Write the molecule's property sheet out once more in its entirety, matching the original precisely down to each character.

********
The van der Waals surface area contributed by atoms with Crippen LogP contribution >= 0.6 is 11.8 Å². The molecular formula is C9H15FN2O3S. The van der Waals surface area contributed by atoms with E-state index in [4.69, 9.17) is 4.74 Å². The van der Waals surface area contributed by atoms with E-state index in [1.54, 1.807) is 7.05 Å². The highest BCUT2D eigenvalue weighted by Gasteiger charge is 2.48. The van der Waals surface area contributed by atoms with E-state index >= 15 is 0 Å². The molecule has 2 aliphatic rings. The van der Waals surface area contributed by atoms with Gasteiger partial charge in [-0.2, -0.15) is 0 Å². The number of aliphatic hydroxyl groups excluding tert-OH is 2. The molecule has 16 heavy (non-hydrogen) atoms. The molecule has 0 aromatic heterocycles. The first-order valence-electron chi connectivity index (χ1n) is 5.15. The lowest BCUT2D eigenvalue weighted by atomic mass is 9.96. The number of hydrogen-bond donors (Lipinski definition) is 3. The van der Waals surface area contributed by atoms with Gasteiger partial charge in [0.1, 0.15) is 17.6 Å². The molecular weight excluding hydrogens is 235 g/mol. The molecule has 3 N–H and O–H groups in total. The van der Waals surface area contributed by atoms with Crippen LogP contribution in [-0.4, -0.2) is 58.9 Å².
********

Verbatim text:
The van der Waals surface area contributed by atoms with Crippen LogP contribution >= 0.6 is 11.8 Å². The molecular formula is C9H15FN2O3S. The van der Waals surface area contributed by atoms with E-state index in [4.69, 9.17) is 4.74 Å². The van der Waals surface area contributed by atoms with E-state index in [1.54, 1.807) is 7.05 Å². The highest BCUT2D eigenvalue weighted by Gasteiger charge is 2.48. The van der Waals surface area contributed by atoms with E-state index >= 15 is 0 Å². The molecule has 2 aliphatic rings. The van der Waals surface area contributed by atoms with Gasteiger partial charge in [-0.2, -0.15) is 0 Å². The number of aliphatic hydroxyl groups excluding tert-OH is 2. The molecule has 16 heavy (non-hydrogen) atoms. The molecule has 0 aromatic heterocycles. The first-order valence-electron chi connectivity index (χ1n) is 5.15. The lowest BCUT2D eigenvalue weighted by atomic mass is 9.96. The number of hydrogen-bond donors (Lipinski definition) is 3. The van der Waals surface area contributed by atoms with Gasteiger partial charge in [0.1, 0.15) is 17.6 Å². The molecular weight excluding hydrogens is 235 g/mol. The molecule has 3 N–H and O–H groups in total. The van der Waals surface area contributed by atoms with Crippen LogP contribution in [-0.4, -0.2) is 58.9 Å².